Office and Administrative: Career and Education Opportunities in Gresham, Oregon
Office and Administrative: Office and Administrative professionals perform many diverse activities, ranging from clerical and secretarial duties to daily administrative tasks which support general office functions.
Gresham is situated in Multnomah County, Oregon. It has a population of over 101,221, which has grown by 12.2% over the last ten years. The cost of living index in Gresham, 100, is near the national average. New single-family homes in Gresham cost $219,200 on average, which is above the state average. In 2008, one hundred three new homes were built in Gresham, down from three hundred five the previous year.
The top three industries for women in Gresham are health care, accommodation and food services, and educational services. For men, it is construction, accommodation and food services, and administrative and support and waste management services. The average travel time to work is about 27 minutes. More than 18.4% of Gresham residents have a bachelor's degree, which is lower than the state average. The percentage of residents with a graduate degree, 4.9%, is lower than the state average.
The unemployment rate in Gresham is 10.8%, which is greater than Oregon's average of 10.6%.
The percentage of Gresham residents that are affiliated with a religious congregation, 45.7%, is less than the national average but more than the state average. The largest religious groups are the Catholic Church, the Presbyterian Church (USA) and the Charismatic Churches Independent.
Gresham is home to the Linnemann and the Ruby Junction Maintenance Facility-Portland Light Rail System as well as Kane City Park and Davis City Park. Visitors to Gresham can choose from Best Western, Gresham Suites and Shilo Inn-Gresham for temporary stays in the area.
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CAREERS WITHIN: Office and Administrative
Bookkeepers track and manage the money that passes through our companies and other enterprises. They keep the accounts and make sure that the bills are paid and invoices issued.
Clerical workers focus on the nuts and bolts of paper work and people work. Focused on the transaction, they are often at the front line of an organization's interactions with the public.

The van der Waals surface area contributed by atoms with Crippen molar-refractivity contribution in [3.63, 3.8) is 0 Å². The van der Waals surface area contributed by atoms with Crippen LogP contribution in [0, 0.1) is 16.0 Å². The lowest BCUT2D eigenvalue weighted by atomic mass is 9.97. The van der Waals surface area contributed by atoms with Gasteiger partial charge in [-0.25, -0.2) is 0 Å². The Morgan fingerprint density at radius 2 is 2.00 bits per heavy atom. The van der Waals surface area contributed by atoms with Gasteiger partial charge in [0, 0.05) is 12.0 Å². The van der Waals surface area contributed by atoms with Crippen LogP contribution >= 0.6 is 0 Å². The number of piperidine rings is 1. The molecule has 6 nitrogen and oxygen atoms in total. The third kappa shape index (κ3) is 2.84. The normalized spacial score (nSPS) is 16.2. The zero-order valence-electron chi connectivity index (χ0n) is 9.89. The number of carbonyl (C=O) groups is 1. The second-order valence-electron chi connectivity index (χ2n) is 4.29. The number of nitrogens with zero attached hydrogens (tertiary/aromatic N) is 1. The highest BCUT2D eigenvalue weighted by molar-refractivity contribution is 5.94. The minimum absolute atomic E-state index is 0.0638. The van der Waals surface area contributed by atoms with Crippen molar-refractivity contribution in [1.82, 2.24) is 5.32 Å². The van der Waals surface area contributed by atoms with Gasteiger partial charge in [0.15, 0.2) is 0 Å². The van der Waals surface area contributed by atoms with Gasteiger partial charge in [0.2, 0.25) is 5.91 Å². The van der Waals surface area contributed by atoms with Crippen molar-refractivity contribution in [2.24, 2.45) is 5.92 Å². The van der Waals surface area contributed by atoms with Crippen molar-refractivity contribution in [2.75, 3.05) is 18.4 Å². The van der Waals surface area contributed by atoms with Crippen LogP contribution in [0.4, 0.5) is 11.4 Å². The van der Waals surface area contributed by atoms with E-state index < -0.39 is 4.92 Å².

Computer Operators handle the machines that are more and more at the center of business operations. Entering data, authoring documents, and processing text, they move information from the physical business world into the digital.
Credit professionals handle issues of authorization and check customers' credit histories. They analyze credit histories in order to determine if a given customer is an appropriate credit risk.
Dispatchers deal with the logistics of moving people and product from place to place. Working in fire departments and for freight companies, they manage the day-to-day operations that get things where they are supposed to be.
Human Services personnel are focused on people, both inside and outside of an organization, and the organization's relationship with them. Working in areas as diverse as HR and customer service, these workers handle the human side of organizations.
Office Managers are the first line administrators that supervise the operations of offices across the country. They direct the activities of offices and administrative personnel.
Postal workers keep the mail moving. In the field and in the office, they provide a vital communication service for both people and organizations.
Secretaries manage the schedules, information and records vital to a company's operations. Working for individuals and for groups, their skills are necessary to the smooth running of any organization.
Telephone and switchboard operators are often the first voice a customer hears when contacting a company. Using their knowledge of a company's operation, they route people with questions to the right person at the right time.